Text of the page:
March 11, 2016

Lawmakers praise passage of bill aiding battle against growing opioid epidemic | Bluefield Daily Telegraph

CHARLESTON — Calling the problem a “national emergency,” Sen. Shelley Moore Capito (R-West Virginia) said passage of the Comprehensive Addiction and Recovery Act is a “good first step” in tackling a growing crisis.

The bill passed by an overwhelming margin, 94-1, in the Senate Thursday, and earmarks more than $300 million over five years in federal grants to state and local programs aimed at strengthening treatment for addicts and expanding prevention efforts.

Capito said Thursday afternoon the drug addiction problem crosses all socio-economic lines, is pervasive and has grown quickly and “unexpectedly” in recent years.

Statistics back up her statement.

According to the American Society of Addiction Medicine, drug overdose is the leading cause of accidental death in the U.S., with 47,055 lethal drug overdoses in 2014.

Opioid addiction drove the epidemic, with 18,893 overdose deaths related to prescription pain relievers, and 10,574 overdose deaths related to heroin.

Heroin deaths have increased by 37 percent per year from 2010 to 2013, the report said.

Capito said West Virginia leads the nation in drug-related overdose deaths, more than twice the national average.

A report released earlier this month showed there were 33.5 overdose deaths per 100,000 people in West Virginia from 2010 to 2013. The national average was 13.4 deaths per 100,000 population.

The priority now, she said, is to provide resources to handle this epidemic through treatment and recovery programs.

The money from this bill will reinforce already existing drug treatment and recovery programs, she said, like Community Connections in Mercer County.

“Local people already have good ideas and local coalitions,” she said. “We can build on that in the communities.”

But much more needs to be done, she added.

“We still have issues to address,” she said, including over prescribing of pain medications, a shortage of available treatment options, supply side of illegal drug importation and more treatment options rather than incarceration for addicts.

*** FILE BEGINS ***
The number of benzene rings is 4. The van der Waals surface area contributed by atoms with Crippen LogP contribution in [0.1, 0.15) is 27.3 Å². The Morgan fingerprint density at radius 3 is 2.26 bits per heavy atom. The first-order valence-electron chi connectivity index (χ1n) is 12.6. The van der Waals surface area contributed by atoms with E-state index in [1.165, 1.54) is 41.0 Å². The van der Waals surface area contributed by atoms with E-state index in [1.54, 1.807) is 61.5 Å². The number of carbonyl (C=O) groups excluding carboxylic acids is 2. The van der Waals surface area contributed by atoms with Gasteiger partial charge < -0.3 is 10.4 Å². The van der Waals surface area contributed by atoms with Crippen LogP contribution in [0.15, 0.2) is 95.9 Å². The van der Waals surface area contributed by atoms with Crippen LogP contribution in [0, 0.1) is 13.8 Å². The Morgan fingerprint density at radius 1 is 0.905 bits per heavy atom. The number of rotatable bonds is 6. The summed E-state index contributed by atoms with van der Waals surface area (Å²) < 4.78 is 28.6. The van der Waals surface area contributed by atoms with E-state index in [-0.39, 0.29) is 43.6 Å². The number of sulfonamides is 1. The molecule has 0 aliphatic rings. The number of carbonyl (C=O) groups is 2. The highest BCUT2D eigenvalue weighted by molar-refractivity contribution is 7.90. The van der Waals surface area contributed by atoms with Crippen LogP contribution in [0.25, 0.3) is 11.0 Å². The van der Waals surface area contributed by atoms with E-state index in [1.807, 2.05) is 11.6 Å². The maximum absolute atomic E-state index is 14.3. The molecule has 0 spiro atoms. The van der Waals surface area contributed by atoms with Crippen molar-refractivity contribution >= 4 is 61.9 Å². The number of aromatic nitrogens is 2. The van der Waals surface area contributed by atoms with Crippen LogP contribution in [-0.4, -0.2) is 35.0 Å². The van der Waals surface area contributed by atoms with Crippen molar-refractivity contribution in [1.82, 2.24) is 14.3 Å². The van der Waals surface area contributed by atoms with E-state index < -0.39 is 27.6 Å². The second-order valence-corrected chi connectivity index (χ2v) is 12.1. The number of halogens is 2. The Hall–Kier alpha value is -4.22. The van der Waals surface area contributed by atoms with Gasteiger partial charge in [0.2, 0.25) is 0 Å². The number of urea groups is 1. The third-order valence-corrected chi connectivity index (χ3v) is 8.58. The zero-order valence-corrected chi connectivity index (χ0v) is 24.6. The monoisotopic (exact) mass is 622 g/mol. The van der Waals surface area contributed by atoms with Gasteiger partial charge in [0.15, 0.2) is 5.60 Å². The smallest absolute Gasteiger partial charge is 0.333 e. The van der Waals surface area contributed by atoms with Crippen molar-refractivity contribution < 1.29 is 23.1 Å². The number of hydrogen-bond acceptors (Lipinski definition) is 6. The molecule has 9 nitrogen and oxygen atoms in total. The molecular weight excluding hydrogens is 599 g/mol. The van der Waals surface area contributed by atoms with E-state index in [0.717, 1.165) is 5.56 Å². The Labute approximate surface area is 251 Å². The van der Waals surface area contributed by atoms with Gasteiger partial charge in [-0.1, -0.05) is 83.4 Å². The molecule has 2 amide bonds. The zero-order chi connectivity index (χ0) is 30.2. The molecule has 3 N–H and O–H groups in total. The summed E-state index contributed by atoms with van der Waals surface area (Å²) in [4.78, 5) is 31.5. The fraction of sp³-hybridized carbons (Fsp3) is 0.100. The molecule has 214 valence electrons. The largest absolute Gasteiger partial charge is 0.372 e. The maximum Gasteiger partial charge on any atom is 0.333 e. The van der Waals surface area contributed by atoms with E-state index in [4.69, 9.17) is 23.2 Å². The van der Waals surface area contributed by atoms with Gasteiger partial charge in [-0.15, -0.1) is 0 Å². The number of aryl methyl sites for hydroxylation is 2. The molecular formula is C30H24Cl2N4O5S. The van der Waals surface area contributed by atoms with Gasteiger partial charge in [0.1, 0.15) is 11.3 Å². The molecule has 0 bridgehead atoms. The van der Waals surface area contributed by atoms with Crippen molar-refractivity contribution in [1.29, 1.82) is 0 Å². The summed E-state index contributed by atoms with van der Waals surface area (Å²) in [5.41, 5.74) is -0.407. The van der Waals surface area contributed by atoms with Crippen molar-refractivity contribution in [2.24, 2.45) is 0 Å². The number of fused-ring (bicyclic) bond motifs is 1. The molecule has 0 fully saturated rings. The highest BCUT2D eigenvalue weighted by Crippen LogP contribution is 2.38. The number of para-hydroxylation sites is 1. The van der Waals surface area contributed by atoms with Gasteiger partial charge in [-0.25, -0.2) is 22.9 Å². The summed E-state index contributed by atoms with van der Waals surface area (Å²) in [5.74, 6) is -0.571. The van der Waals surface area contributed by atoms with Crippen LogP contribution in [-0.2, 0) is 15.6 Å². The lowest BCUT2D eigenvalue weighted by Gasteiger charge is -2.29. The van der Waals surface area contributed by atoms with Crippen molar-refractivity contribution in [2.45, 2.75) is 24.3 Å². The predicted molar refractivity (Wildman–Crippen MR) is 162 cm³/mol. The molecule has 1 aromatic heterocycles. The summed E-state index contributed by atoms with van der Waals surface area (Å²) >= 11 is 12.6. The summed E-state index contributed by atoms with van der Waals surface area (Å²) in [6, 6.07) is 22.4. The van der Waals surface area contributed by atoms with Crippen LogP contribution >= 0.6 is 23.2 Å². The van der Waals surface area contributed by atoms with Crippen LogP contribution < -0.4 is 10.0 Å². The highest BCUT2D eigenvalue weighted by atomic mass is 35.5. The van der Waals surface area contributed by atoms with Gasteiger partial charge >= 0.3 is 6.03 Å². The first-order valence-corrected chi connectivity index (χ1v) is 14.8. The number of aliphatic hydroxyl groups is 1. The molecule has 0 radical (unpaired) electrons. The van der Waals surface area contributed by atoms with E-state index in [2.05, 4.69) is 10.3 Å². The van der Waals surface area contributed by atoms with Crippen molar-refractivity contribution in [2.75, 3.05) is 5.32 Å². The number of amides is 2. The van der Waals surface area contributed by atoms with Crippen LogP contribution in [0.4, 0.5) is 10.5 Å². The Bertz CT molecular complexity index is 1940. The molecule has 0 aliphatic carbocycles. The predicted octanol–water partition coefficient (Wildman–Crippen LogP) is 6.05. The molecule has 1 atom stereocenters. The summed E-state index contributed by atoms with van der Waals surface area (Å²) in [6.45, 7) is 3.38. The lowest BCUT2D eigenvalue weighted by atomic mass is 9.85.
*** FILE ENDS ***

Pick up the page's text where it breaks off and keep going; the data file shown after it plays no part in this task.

“For me, I am still going to be looking for treatment options for pregnant women who are addicted and for their babies, who are born addicted,” she said.

Capito also wants to see action on prescriptions of opioids that would only be partially filled to reduce the volume of drugs in medicine cabinets that serve as an enticement “to steal and sell.”

“The medical community has to be a part of this solution as well,” she said, adding that she supports Sen. Joe Manchin’s (D-West Virginia) push to require more intense training for medical providers on safely prescribing drugs.

How the criminal justice system deals with addicts is another arena Capito is studying.

“There is a big movement from the right and the left to look at criminal justice reform for first-time drug offenders and users,” she said. “I am taking a look at it because it’s very comprehensive. We would be better off treating them because it’s more expensive to incarcerate and then see them end up getting out and breaking the law again.”

The treatment option is in the end more cost-effective and helps families of the addicts in the process, she said.

Drug courts are another positive aspect of dealing with the problem, she said, and the bill does help with those.

Capito has plenty of support from her fellow senators from the Virginias.

“The Senate’s passage of CARA is a good first step in our fight to end the opioid epidemic, but more needs to be done,” Manchin said in a statement after the vote Wednesday. “I am glad that my consumer education amendment to ensure that advocacy groups have access to funds they need to raise awareness about the risks of opioid addiction and overdose was included in the final bill. Unfortunately, that is just one step in the fight to stem this epidemic. We need to fight this epidemic on all fronts.”

Sen. Tim Kaine (D-Virginia) praised the passage of the act.

“Across Virginia, we continue to see the tragic consequences of opioid abuse on our communities,” he said in a statement. “I hear from parents who lost children to overdoses, law enforcement officers who face increased drug-related crimes and people coping with addiction who struggle to get help. Their stories led me to fight this epidemic at the federal level and we saw today that there is a strong consensus in the Senate that we must act.”

 “Prescription drug and heroin abuse is devastating families and communities across the commonwealth,” said Sen. Mark Warner (D-Virginia) after the vote. “We need to improve treatment for individuals who are suffering from addiction, but also strengthen programs that teach prevention.”

Warner said the bill not only focuses on treatment and prevention, but also recognizes the reality of this “dire situation” by expanding access to overdose-reversal drugs (Naxolene) for first-responders.

“While this is a good step forward, I hope Congress can continue to work together in a bipartisan way to ensure that this bill is fully funded so we can save lives and end this epidemic,” he said.

The bill now goes to the Houses and is expected to again receive widespread partisan support.

 It would also authorize the Secretary of Health and Human Services to award as much as $413 million in grants over the 2017 to 2021 period through the Substance Abuse and Mental Health Services Administration (SAMHSA).

Source: By Charles Boothe